Howard Sands died at Pisseloup in the Second Battle of the Marne on July 19th 1918, in the last year of World War One. His memory is preserved in this handwritten sign at the corner of Frances and Petronia Streets though for how long one doesn't know. The house is for sale to anyone with three million dollars to spare.
Howard Sands was 18 and died after a month in France as the Germans tried one last big offensive before the Armistice was signed in November. His father who lived on Eaton Street was the one officially notified of the young man's death in France. And the tree planted here a century ago flourishes.
The house used to be occupied by an old Conch woman, a lady I dare say who could be seen every day dealing with the heavy snowdrift of leaves dropped by the tree. In old school style she took a broom to the sidewalks around her house and not a noisy leaf blower, the choice of those unable to wield a broom to full effect. I had a friend who crossed swords with her and when he told me she was mean I felt privately that she deserved a tip of the hat. I never had the nerve to approach her but with antecedents like hers she had much to live up to and she did it well.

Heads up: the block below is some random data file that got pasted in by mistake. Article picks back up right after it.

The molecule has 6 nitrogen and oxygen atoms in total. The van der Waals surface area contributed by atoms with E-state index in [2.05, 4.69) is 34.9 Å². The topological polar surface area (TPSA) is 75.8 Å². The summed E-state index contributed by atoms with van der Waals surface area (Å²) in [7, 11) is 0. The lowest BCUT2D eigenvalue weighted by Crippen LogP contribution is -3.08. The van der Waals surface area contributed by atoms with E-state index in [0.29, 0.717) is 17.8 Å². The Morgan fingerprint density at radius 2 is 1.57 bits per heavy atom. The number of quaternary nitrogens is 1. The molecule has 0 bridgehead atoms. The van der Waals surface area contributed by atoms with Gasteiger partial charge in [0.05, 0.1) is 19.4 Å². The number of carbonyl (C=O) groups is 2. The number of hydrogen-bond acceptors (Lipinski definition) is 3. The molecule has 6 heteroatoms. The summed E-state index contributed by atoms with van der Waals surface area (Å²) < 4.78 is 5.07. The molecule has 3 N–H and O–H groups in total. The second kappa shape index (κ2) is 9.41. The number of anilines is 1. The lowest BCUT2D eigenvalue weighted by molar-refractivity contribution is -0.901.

Trees are protected in Key West even though signs aren't and even trees can be cut down legally on a pretext so one wonders if the new owners will want to remember Key West's past. Not many seem to these days. Three million dollars buys you some latitude in these matters.
I like to come down Petronia from White Street to Frances partly because I enjoy the Conch architecture but also I like the shade thrown by the Malabar Tree. The Sands name is memorialized in public housing in Key West but this tree marks someone from key West who went a long way away to try to do some good and got killed for it. An admirable dedication to what's right and not what I would call a sucker and a loser. I find World War One particularly painful as it marked the switch from 19th century warfare to the brutality of mass killing by mechanical and scientific means with limited medical care and terrible physical discomfort. To go from Key West to the trenches of the Western Front must have been mind boggling. And six months later the survivors started to go home.
Wandering up to Ashe Street I found life spilling over onto the sidewalk, in bright colors.
With World War One and its losses in the history books, Key West benefited from World War Two by having water piped to the city from Miami to supply the wartime navy base. For the first time there was a relative abundance of reliable drinking water in a town that had lurched through seasons by catching rainwater. Until then Key West was not nearly as green and filled with plants and trees as it is today. You simply couldn't waste water growing ornaments. Nowadays it's a different story, and very glad I am too.
I passed a couple of eyebrow houses which display an architectural feature that has made them famous despite the fact it doesn't work as intended. The eyebrow was supposed to allow air to circulate upstairs even when it was raining but all it did was trap hot air and didn't help. But it looks pretty.